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By Gerard Smyth

The Mirror Tent

Dubliner Smyth return to the subject of his native cit as he also extends his geographical and thematic reach in poems that are typically thoughtful, quiet-spoken and assured.

Description

This 2007 collection sees Dubliner Smyth return to the subject of his native cit as he also extends his geographical and thematic reach in poems that are typically thoughtful, quiet-spoken and assured

“The book gives away enough of its author’s private life and reflections to make the reader ponder from page to page. One is left with the sense of a life of psalms. There is also a bardic ring to it in some of its sections: Smyth, perhaps because he is an accomplished journalist, recharges moments of insight in the movements of collective Irish experiences in the last thirty years. He seems in many instances in these poems the chronicler of Irish fate.” — James Liddy, An Sionnach

“A painstaking eye for the telling detail” — Philip Casey

ISBN 9781904556596 paperback
140 x 216 mm, 80 pp

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About The Author

Author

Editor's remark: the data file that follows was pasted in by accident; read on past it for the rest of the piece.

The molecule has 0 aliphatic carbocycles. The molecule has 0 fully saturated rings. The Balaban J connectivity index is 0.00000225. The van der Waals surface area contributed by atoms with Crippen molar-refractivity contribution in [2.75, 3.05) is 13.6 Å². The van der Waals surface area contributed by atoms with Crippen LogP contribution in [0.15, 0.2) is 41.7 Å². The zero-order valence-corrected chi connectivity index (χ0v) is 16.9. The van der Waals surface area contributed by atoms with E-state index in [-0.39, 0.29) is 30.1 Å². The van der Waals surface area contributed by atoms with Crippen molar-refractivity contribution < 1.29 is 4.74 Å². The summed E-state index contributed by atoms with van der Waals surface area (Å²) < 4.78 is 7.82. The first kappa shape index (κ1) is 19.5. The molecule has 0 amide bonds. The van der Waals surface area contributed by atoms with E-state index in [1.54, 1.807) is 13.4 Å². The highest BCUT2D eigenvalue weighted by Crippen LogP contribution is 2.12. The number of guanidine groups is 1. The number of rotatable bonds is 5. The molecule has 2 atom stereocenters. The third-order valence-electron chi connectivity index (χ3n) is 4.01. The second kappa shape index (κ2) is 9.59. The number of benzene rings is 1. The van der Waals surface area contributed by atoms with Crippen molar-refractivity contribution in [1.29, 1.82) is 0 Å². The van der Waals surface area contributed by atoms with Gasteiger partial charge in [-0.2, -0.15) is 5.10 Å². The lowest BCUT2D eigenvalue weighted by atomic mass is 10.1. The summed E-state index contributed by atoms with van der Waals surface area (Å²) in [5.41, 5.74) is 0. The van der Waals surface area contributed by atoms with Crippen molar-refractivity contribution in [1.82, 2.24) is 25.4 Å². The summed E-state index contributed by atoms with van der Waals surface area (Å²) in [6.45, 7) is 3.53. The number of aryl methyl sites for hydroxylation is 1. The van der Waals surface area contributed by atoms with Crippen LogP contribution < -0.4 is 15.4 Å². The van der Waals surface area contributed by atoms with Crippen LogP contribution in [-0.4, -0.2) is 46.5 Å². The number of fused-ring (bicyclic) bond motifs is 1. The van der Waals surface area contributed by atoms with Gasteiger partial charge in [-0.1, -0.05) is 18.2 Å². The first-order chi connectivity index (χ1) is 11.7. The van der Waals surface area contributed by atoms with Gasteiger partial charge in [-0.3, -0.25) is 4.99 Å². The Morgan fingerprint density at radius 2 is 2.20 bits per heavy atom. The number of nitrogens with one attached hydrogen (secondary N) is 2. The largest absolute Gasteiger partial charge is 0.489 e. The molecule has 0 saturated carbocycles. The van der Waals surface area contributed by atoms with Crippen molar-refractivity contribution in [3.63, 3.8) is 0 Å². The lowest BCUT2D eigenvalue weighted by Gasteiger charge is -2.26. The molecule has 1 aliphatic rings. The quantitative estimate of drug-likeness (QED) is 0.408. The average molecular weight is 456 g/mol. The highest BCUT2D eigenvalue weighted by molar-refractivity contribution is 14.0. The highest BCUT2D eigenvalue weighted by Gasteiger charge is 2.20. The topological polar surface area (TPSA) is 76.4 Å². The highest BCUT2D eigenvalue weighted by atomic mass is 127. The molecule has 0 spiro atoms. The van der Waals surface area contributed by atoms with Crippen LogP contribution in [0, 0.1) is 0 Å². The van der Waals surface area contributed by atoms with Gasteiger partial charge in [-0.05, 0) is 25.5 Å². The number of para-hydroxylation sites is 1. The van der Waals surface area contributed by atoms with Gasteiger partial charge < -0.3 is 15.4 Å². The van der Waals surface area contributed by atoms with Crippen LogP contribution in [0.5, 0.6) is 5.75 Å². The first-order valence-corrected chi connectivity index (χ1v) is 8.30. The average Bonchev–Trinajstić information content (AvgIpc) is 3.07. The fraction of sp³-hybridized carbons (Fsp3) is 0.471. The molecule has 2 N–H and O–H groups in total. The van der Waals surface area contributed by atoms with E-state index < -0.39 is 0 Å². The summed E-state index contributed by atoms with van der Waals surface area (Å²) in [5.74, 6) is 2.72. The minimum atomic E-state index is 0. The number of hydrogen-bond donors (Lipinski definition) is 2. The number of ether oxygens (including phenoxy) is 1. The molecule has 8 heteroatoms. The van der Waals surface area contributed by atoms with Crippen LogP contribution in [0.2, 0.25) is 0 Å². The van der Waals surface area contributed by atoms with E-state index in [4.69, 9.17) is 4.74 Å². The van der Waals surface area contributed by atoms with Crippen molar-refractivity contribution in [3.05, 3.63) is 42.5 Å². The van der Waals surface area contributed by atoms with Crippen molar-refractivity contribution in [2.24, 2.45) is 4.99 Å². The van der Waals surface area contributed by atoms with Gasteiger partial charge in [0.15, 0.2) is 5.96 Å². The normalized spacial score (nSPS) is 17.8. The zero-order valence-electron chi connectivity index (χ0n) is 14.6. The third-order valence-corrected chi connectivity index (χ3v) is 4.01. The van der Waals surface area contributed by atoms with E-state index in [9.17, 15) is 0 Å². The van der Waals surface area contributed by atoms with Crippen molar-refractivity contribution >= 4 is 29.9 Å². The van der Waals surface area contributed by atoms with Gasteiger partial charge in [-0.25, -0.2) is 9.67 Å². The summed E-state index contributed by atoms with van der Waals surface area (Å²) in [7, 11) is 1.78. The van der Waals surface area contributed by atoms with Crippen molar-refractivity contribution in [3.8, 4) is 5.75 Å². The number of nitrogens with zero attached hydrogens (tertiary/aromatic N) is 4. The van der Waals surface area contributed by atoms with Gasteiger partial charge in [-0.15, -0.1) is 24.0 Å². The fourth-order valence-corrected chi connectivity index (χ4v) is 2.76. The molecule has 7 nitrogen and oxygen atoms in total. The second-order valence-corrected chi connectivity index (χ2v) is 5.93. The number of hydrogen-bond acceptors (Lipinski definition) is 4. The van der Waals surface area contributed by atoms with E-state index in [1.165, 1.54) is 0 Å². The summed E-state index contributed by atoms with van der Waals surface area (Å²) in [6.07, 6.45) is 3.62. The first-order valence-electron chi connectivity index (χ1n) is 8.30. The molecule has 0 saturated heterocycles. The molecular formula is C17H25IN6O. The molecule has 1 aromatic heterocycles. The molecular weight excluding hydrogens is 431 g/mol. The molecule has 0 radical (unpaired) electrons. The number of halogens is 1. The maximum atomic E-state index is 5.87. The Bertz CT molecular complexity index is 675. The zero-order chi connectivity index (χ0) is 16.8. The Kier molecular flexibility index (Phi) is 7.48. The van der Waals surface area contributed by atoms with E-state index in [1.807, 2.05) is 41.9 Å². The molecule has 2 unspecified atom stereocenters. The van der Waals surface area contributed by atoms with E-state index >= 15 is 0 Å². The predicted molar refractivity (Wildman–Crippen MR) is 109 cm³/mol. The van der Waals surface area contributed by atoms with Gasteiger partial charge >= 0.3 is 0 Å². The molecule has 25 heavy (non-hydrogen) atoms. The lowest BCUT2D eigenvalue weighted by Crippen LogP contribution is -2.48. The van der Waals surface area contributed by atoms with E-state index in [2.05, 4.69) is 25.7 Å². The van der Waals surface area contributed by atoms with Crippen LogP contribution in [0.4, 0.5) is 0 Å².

Gerard Smyth was born in 1951 in Dublin where he still lives and where he worked for over 40 years with The Irish Times, writing on cultural matters and as Managing Editor with responsibility for the paper’s literary and arts coverage. His poetry has appeared in publications in Ireland, Britain and the United States, since the late 1960s, as well as in translation. His eight collections include A Song of Elsewhere (2015), The Fullness of Time: New and Selected Poems (2010), as well as Daytime Sleeper (2002), A New Tenancy (2004) and The Mirror Tent (2007). His first volumes of poems were published by New Writers’s Press in the late 1960s and 1970s. He was the 2012 recipient of the O’Shaughnessy Poetry Award from the University of St Thomas in St Paul, Minnesota. He is co-editor, with Pat Boran, of If Ever You Go: A Map of Dublin in Poetry and Song which was Dublin’s One City One Book in 2014. He is a member of Aosdána and Poetry Editor of The Irish Times. See also www.gerardsmyth.com PERSONAL STATEMENT "At this stage of my writing life memory and personal places have a central role in my work. Since my first poems in the 1960s, the irresistible appeal of poetry has been its multiple range of functions – as a form of succinct storytelling, as melody and soundscape, as a medium to capture the spirit of place, memorialise and elegise, lament, pay homage, bear witness and celebrate. What the lyric can achieve surpasses all other forms. Jane Hirshfield nailed it when she said that poetry is “as grand a technology as I know for the netting and distillation of vastness, condensing huge swaths of existence into something portable, memorable”.

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